The sitting judge, who was absent for the sentencing hearing, granted a hearing on the motion for new trial and presided over the hearing. At that hearing, trial counsel and Appellant's mother, among others, testified.4 Rejecting the ineffective assistance of counsel claim, the sitting judge denied relief on the motion for new trial and declined to grant Appellant a new punishment hearing. The order simply denied relief; no reasoning for the trial court's ruling appears from the record and no findings of fact or conclusions of law were requested or provided.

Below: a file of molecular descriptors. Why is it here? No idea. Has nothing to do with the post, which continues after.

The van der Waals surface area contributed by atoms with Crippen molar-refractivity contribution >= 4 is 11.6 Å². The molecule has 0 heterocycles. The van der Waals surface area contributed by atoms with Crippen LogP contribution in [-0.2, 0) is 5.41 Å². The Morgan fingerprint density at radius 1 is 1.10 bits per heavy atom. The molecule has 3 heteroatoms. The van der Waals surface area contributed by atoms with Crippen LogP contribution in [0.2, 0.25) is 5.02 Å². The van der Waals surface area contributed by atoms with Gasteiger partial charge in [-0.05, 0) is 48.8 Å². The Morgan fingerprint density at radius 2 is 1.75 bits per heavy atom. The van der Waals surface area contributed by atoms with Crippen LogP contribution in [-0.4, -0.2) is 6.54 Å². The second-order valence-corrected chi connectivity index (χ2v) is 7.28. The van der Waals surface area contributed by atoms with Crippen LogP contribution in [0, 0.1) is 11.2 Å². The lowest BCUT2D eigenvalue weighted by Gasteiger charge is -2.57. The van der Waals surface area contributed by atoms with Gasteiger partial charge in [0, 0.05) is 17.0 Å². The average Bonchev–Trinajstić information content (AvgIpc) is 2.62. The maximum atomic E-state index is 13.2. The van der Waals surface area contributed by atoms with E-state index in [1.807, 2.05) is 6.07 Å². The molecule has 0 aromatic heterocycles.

To succeed on a claim of ineffective assistance, the defendant has the burden to prove that counsel's performance was both deficient and prejudicial to the outcome of the proceeding. Strickland v. Washington, 466 U.S. 668, 687, 104 S. Ct. 2052, 80 L. Ed. 2d 674 (1984); Nava v. State, 415 S.W.3d 289, 307 (Tex. Crim. App. 2013). The deficiency prong requires a showing that counsel's performance fell below an objective standard of reasonableness. Strickland, 466 U.S. at 687–88, 104 S.Ct. 2052. If there is a potentially reasonable strategy behind counsel's decisions, counsel's performance cannot be deficient. See Andrews v. State, 159 S.W.3d 98, 101 (Tex. Crim. App. 2005) (“[W]e commonly assume a strategic motive if any can be imagined and find counsel's performance deficient only if the conduct was so outrageous that no competent attorney would have engaged in it.”). To establish prejudice from punishment-stage errors, we must find “a reasonable probability that, but for counsel's errors, the sentencing jury would have reached a more favorable verdict.” Pham v. State, 639 S.W.3d 708, 713 (Tex. Crim. App. 2022) (citing Ex parte Rogers, 369 S.W.3d 858, 863 (Tex. Crim. App. 2012)). The Court of Criminal Appeals has distilled the prejudice inquiry into a question of fairness and reliability: